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Los Angeles Times, April 28, 2015

A record number of West Coast whales were entangled in crab fishing gear
By Louis Sagahun

An unusually large number of whales dining in areas off the West Coast also prized by the fishing industry is contributing to an alarming surge in the number of cetaceans entangled in crabbing gear.

Environmental groups are urging state fisheries managers to implement immediate reforms to protect whales from injury and death. Crabbers welcome collaborative efforts to reduce entanglements, but some suggest environmentalists are using the problem as leverage to stop the National Oceanic and Atmospheric Administration from removing humpback whales from the endangered species list.

“There are a couple of things going on here, and they’ve become political,” Jennifer Renzullo, a research biologist at UC Davis, said in an interview. “For some reason, perhaps because of unusual conditions at sea, humpback and gray whales that tend to migrate through the areas such as Monterey Bay have been spending more time there. Coincidentally, the crab population was healthiest there this year, in terms of harvesting.

“More fishing pressure,” she added, “combined with more whales hanging out in the area are contributing to a spike in entanglements.”

At least 30 whales – most of them grays and humpbacks – were entangled in vertical lines between buoys floating on the surface and crab traps on the ocean floor in 2014, a record number and nearly twice that reported the previous year, according to NOAA's National Marine Fisheries Service.

Seven of those whales died after vertical lines cut into their flesh and blubber. Seven others were disentangled and released free of lines. The fate of the remaining entangled whales remains unknown.

So far in 2015, at least 25 entanglements have been reported off the coast of California.

A task force comprising the fishing industry, state and federal agencies and conservation organizations is attempting to address the problem.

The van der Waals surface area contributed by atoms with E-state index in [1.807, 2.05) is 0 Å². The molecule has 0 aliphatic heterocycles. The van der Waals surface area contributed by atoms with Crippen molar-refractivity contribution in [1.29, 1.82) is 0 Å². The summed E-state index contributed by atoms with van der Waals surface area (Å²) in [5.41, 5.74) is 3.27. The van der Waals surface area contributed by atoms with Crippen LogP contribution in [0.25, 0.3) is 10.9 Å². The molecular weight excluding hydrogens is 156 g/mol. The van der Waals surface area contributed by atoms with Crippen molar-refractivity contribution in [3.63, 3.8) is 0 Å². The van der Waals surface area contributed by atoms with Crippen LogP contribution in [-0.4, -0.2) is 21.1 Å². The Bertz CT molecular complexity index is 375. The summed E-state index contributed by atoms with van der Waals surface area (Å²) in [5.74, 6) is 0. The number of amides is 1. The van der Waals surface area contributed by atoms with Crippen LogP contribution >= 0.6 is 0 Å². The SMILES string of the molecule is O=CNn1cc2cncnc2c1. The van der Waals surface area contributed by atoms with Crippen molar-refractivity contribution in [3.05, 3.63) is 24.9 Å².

But a coalition of environmental groups led by the Center for Biological Diversity, Earthjustice and Oceana on Tuesday urged the California Department of Fish and Wildlife and the California Fish and Game Commission to make significant changes before the next Dungeness crab fishing season off the West Coast begins in the fall. The current Dungeness crab season ends June 30.

New measures under consideration include fishery closures in areas where whales are feeding, use of lines that break away when a trap catches onto a whale, and enhanced efforts to collect lost and abandoned fishing gear.

“It’s heartbreaking to know so many whales are getting tangled up in fishing gear,” said Catherine Kilduff, an attorney with the Center for Biological Diversity who requested whale entanglement data from NOAA this year. “They often drown or drag gear around until they are too exhausted to feed. Even more disturbing is that this problem is only getting worse.”

Renzullo is not so sure. “About 90% of the crabs harvested are caught within six weeks of the season opening – then the catch drops off exponentially,” she said. “My guess is that the number of whale entanglements will drop off too as the year goes on.”

Kevin Pinto, who has been harvesting Dungeness crabs off the coast of California for 36 years, agrees that reforms are needed. But he suggested that the environmental groups’ call for immediate reforms may be “part of their rally cry to assure that humpback whales are not delisted.”

On Feb. 20, NOAA announced that it was considering a proposal to reclassify the humpback whale into 14 distinct population segments under the Endangered Species Act.

Over the last four decades, protection and restoration efforts have led to steady population growth for humpbacks. The proposal suggests that 10 of those 14 populations no longer warrant listing, including some humpbacks that winter off the coast of California.

“In our opinion, humpback whales still need federal protection,” Kilduff said. “Humpbacks off California are vulnerable to a wide range of threats: exposure to DDT and trash of all kinds, ship strikes, contaminants washed into the sea from mainland population centers and entanglement in fishing gear."


Copyright © 2015, Los Angeles Times.

This article originally appeared here.

Jeffrey pine photo by John Villinski.